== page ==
Sales guru, Richard Denny, made a very interesting observation about people’s buying habits. Â He discovered that on average only 15% of people will buy based on the cheapest price they can find and only 5% will buy based on the most expensive price. Â This leaves 80% of people in the middle who don’t buy on price.
And thatâ€™s quite a staggering thought. Â It means that most people have flexibility in what they are prepared to spend on a product or service. Â If they have flexibility in what they would spend then you have flexibility in the price that you can charge. Â This is called â€śprice elasticityâ€ť.
I love this concept is because it’s so liberating: You don’t have to feel as though the only way you can win the business is by being the cheapest. Â In fact, if you look at any major retail outlet from Tesco to Argos to Harrods you’ll find that their prices are very often not the cheapest. Â In other words, they are fully aware that the majority of us don’t buy on price â€“ we buy on what we think is a fair price for the product or service weâ€™re getting in return. Â We buy based on the perceived value of a product or service.
Okay, so this is all very interesting but what has it got to do with your website? Â Often website owners are scared to put their price on their website because they worry that people will either be put off or that they will open themselves up to comparison with their competitors.
This is crazy. Â You shouldn’t be basing your prices around your competitors (because when times get hard and prices start crashing, you, along with your competitors are spiralled into a price war and it’s that kind of behaviour that bankrupts businesses). Â Instead, your price should be based around the perceived value your customer has of your product or service. Â The more value you can demonstrate the higher your price can be.
So, for example if you sell LCD TVs make sure that your website packed with useful information; specifications, manuals to download, pictures front and back of the TV, go the extra step and offer some free guides, advice and consultation. Â Then start offering high end value; three year extension of their warranty, free delivery, free home setup service, free technical helpline, free ÂŁ10 voucher from a DVD retailer, 25% off a DVD player, and so on.
Once you start thinking about what you can offer you’ll find all kinds of routes to increasing your prices. Â So, by proving your value your visitor will be happy to spend a little more with you than your competitors because of the huge value you add.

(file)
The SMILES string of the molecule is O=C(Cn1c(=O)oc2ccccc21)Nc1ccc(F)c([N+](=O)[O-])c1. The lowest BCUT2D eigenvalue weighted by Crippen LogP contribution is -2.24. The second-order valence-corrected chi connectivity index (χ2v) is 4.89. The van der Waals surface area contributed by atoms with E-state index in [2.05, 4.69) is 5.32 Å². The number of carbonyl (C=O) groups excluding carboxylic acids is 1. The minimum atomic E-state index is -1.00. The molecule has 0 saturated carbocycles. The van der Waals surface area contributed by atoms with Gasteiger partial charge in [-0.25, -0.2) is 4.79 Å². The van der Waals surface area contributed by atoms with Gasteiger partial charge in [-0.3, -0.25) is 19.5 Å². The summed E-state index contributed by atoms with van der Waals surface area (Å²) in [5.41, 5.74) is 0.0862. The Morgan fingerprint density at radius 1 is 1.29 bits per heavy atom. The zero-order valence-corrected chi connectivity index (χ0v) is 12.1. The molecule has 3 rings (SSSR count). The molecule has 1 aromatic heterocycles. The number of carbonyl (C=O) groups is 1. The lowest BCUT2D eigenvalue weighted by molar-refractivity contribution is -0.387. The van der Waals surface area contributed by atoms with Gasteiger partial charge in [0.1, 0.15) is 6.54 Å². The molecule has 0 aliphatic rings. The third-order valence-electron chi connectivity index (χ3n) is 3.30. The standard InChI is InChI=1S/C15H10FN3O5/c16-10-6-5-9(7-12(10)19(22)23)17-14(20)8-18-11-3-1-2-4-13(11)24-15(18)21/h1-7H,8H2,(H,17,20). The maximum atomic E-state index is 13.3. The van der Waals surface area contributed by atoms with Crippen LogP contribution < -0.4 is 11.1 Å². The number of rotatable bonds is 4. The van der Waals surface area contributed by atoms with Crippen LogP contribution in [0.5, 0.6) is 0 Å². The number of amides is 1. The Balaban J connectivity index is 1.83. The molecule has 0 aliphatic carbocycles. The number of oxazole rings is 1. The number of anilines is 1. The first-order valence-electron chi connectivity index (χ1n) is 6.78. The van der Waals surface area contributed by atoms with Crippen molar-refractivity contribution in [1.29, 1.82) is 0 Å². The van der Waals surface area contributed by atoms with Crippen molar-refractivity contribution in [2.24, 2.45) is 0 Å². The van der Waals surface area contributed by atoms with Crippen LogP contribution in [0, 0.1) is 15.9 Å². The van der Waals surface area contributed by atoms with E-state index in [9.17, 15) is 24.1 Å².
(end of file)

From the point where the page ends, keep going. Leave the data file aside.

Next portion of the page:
This is something I really want you to get excited about because it frees you to be more creative about your business and also simultaneously gives you a pay rise.
Now, if you are still unconvinced that you should put your price on your website then here’s a bit of research done by Gartner that might change your mind. Â They discovered that finding the price on a website was the single most important piece of information visitors required. Â In fact, it scored nearly 30% higher than the next most important item on the list.
Incidentally, this applies to the service sector too because the same visitor mentality applies â€“ people will still want to know how much you charge. Â If what you do is completely unique for each of your customers then offer guideline prices. Â You could even offer prices based on previous projects in the case studies section of your website.
The fact is people are more likely to be put off by websites which conceal their price because it leaves it up to the visitor to guess what you might charge. Â Now thatâ€™s not far short of insane because the last thing you want your customers to do it is guess your prices. Â They could guess that youâ€™re too cheap or too expensive but either way it means your website has utterly failed you (and them).
In summary, put your price on your website, make it really clear, demonstrate the value in what you do (which justifies your price) and above all be proud of it!
Did you miss Jed’s Profit Fix #1 article? Read Say What You Do here.